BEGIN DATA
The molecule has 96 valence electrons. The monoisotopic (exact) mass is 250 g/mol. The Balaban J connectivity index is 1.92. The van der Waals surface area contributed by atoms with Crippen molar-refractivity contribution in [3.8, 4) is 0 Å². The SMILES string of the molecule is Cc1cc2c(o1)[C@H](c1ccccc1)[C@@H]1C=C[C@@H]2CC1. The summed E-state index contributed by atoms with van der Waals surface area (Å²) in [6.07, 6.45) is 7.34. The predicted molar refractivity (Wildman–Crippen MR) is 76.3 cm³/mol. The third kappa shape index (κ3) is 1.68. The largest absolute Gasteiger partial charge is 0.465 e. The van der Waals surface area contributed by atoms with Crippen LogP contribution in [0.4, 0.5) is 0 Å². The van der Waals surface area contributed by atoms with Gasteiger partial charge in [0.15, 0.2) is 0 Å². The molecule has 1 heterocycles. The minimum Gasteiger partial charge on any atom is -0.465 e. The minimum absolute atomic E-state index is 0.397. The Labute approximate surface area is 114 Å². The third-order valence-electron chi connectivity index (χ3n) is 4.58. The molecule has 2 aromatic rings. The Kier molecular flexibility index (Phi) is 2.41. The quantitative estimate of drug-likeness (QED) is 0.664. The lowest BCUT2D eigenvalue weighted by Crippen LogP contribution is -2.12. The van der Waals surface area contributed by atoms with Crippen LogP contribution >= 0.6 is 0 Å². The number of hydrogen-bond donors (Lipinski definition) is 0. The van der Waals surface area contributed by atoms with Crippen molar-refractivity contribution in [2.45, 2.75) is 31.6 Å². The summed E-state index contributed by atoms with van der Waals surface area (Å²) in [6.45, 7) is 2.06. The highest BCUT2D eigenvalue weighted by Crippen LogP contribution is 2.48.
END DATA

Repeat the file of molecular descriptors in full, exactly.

The molecule has 96 valence electrons. The monoisotopic (exact) mass is 250 g/mol. The Balaban J connectivity index is 1.92. The van der Waals surface area contributed by atoms with Crippen molar-refractivity contribution in [3.8, 4) is 0 Å². The SMILES string of the molecule is Cc1cc2c(o1)[C@H](c1ccccc1)[C@@H]1C=C[C@@H]2CC1. The summed E-state index contributed by atoms with van der Waals surface area (Å²) in [6.07, 6.45) is 7.34. The predicted molar refractivity (Wildman–Crippen MR) is 76.3 cm³/mol. The third kappa shape index (κ3) is 1.68. The largest absolute Gasteiger partial charge is 0.465 e. The van der Waals surface area contributed by atoms with Crippen LogP contribution in [0.4, 0.5) is 0 Å². The van der Waals surface area contributed by atoms with Gasteiger partial charge in [0.15, 0.2) is 0 Å². The molecule has 1 heterocycles. The minimum Gasteiger partial charge on any atom is -0.465 e. The minimum absolute atomic E-state index is 0.397. The Labute approximate surface area is 114 Å². The third-order valence-electron chi connectivity index (χ3n) is 4.58. The molecule has 2 aromatic rings. The Kier molecular flexibility index (Phi) is 2.41. The quantitative estimate of drug-likeness (QED) is 0.664. The lowest BCUT2D eigenvalue weighted by Crippen LogP contribution is -2.12. The van der Waals surface area contributed by atoms with Crippen LogP contribution >= 0.6 is 0 Å². The number of hydrogen-bond donors (Lipinski definition) is 0. The van der Waals surface area contributed by atoms with Crippen molar-refractivity contribution in [2.45, 2.75) is 31.6 Å². The summed E-state index contributed by atoms with van der Waals surface area (Å²) in [6.45, 7) is 2.06. The highest BCUT2D eigenvalue weighted by Crippen LogP contribution is 2.48.